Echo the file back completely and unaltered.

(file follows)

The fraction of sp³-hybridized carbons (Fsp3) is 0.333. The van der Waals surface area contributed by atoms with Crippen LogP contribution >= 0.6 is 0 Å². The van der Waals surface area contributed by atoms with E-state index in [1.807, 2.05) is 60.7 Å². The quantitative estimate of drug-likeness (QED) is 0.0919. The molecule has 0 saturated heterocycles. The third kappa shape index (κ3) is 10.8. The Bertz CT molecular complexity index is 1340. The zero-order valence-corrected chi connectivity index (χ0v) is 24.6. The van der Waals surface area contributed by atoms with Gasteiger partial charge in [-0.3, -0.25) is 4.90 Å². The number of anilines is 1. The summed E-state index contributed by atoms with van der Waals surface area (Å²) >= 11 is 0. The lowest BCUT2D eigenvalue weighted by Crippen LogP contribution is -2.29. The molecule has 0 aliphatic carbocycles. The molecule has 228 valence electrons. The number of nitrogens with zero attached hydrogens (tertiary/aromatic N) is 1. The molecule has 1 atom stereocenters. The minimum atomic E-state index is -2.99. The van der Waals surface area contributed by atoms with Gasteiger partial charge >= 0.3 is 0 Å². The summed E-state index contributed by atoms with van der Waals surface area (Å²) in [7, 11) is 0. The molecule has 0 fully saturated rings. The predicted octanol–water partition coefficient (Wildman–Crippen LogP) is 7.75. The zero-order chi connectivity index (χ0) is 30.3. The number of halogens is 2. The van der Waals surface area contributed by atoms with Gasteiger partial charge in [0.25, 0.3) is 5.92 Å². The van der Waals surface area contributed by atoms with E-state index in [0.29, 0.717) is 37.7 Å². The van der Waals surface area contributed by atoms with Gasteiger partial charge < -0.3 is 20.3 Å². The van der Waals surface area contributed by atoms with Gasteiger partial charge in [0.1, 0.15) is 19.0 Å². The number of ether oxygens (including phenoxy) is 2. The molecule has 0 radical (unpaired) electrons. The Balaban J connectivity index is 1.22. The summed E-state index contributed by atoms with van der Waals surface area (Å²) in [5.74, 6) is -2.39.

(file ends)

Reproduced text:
The fraction of sp³-hybridized carbons (Fsp3) is 0.333. The van der Waals surface area contributed by atoms with Crippen LogP contribution >= 0.6 is 0 Å². The van der Waals surface area contributed by atoms with E-state index in [1.807, 2.05) is 60.7 Å². The quantitative estimate of drug-likeness (QED) is 0.0919. The molecule has 0 saturated heterocycles. The third kappa shape index (κ3) is 10.8. The Bertz CT molecular complexity index is 1340. The zero-order valence-corrected chi connectivity index (χ0v) is 24.6. The van der Waals surface area contributed by atoms with Gasteiger partial charge in [-0.3, -0.25) is 4.90 Å². The number of anilines is 1. The summed E-state index contributed by atoms with van der Waals surface area (Å²) >= 11 is 0. The lowest BCUT2D eigenvalue weighted by Crippen LogP contribution is -2.29. The molecule has 0 aliphatic carbocycles. The molecule has 228 valence electrons. The number of nitrogens with zero attached hydrogens (tertiary/aromatic N) is 1. The molecule has 1 atom stereocenters. The minimum atomic E-state index is -2.99. The van der Waals surface area contributed by atoms with Gasteiger partial charge >= 0.3 is 0 Å². The summed E-state index contributed by atoms with van der Waals surface area (Å²) in [7, 11) is 0. The molecule has 0 fully saturated rings. The predicted octanol–water partition coefficient (Wildman–Crippen LogP) is 7.75. The zero-order chi connectivity index (χ0) is 30.3. The number of halogens is 2. The van der Waals surface area contributed by atoms with Gasteiger partial charge in [0.25, 0.3) is 5.92 Å². The van der Waals surface area contributed by atoms with E-state index in [0.29, 0.717) is 37.7 Å². The van der Waals surface area contributed by atoms with Gasteiger partial charge < -0.3 is 20.3 Å². The van der Waals surface area contributed by atoms with Gasteiger partial charge in [0.1, 0.15) is 19.0 Å². The number of ether oxygens (including phenoxy) is 2. The molecule has 0 radical (unpaired) electrons. The Balaban J connectivity index is 1.22. The summed E-state index contributed by atoms with van der Waals surface area (Å²) in [5.74, 6) is -2.39.